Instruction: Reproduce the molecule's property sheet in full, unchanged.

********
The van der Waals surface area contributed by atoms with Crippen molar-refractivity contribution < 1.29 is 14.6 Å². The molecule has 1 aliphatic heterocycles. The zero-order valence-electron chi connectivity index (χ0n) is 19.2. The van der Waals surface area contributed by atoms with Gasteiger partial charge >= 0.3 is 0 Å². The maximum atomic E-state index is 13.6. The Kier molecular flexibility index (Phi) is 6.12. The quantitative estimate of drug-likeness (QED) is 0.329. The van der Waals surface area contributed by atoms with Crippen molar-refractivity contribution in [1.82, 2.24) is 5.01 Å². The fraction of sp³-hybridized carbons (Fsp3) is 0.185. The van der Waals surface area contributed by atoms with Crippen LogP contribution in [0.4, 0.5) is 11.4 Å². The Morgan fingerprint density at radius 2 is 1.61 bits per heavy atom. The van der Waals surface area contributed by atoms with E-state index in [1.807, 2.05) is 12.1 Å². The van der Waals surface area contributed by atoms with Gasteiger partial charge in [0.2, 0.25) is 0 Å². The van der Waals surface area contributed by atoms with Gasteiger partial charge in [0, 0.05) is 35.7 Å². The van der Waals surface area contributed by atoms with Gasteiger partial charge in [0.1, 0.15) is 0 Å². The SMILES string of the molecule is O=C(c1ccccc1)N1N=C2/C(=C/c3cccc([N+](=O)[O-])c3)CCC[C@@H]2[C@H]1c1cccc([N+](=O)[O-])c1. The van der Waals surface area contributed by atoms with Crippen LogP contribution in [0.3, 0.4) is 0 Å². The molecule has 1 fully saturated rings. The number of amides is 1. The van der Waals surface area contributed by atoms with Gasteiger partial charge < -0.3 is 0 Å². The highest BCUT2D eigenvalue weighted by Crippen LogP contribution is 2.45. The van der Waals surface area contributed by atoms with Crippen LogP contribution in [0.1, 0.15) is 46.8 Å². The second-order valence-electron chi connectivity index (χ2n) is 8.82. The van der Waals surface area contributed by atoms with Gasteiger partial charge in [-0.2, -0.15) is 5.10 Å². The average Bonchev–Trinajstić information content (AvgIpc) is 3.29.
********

The van der Waals surface area contributed by atoms with Crippen molar-refractivity contribution < 1.29 is 14.6 Å². The molecule has 1 aliphatic heterocycles. The zero-order valence-electron chi connectivity index (χ0n) is 19.2. The van der Waals surface area contributed by atoms with Gasteiger partial charge >= 0.3 is 0 Å². The maximum atomic E-state index is 13.6. The Kier molecular flexibility index (Phi) is 6.12. The quantitative estimate of drug-likeness (QED) is 0.329. The van der Waals surface area contributed by atoms with Crippen molar-refractivity contribution in [1.82, 2.24) is 5.01 Å². The fraction of sp³-hybridized carbons (Fsp3) is 0.185. The van der Waals surface area contributed by atoms with Crippen LogP contribution in [0.4, 0.5) is 11.4 Å². The Morgan fingerprint density at radius 2 is 1.61 bits per heavy atom. The van der Waals surface area contributed by atoms with E-state index in [1.807, 2.05) is 12.1 Å². The van der Waals surface area contributed by atoms with Gasteiger partial charge in [0.2, 0.25) is 0 Å². The van der Waals surface area contributed by atoms with Gasteiger partial charge in [0, 0.05) is 35.7 Å². The van der Waals surface area contributed by atoms with Gasteiger partial charge in [0.1, 0.15) is 0 Å². The SMILES string of the molecule is O=C(c1ccccc1)N1N=C2/C(=C/c3cccc([N+](=O)[O-])c3)CCC[C@@H]2[C@H]1c1cccc([N+](=O)[O-])c1. The van der Waals surface area contributed by atoms with Crippen LogP contribution in [0.3, 0.4) is 0 Å². The molecule has 1 fully saturated rings. The number of amides is 1. The van der Waals surface area contributed by atoms with Gasteiger partial charge < -0.3 is 0 Å². The highest BCUT2D eigenvalue weighted by Crippen LogP contribution is 2.45. The van der Waals surface area contributed by atoms with Crippen LogP contribution in [0.1, 0.15) is 46.8 Å². The second-order valence-electron chi connectivity index (χ2n) is 8.82. The van der Waals surface area contributed by atoms with Gasteiger partial charge in [-0.2, -0.15) is 5.10 Å². The average Bonchev–Trinajstić information content (AvgIpc) is 3.29.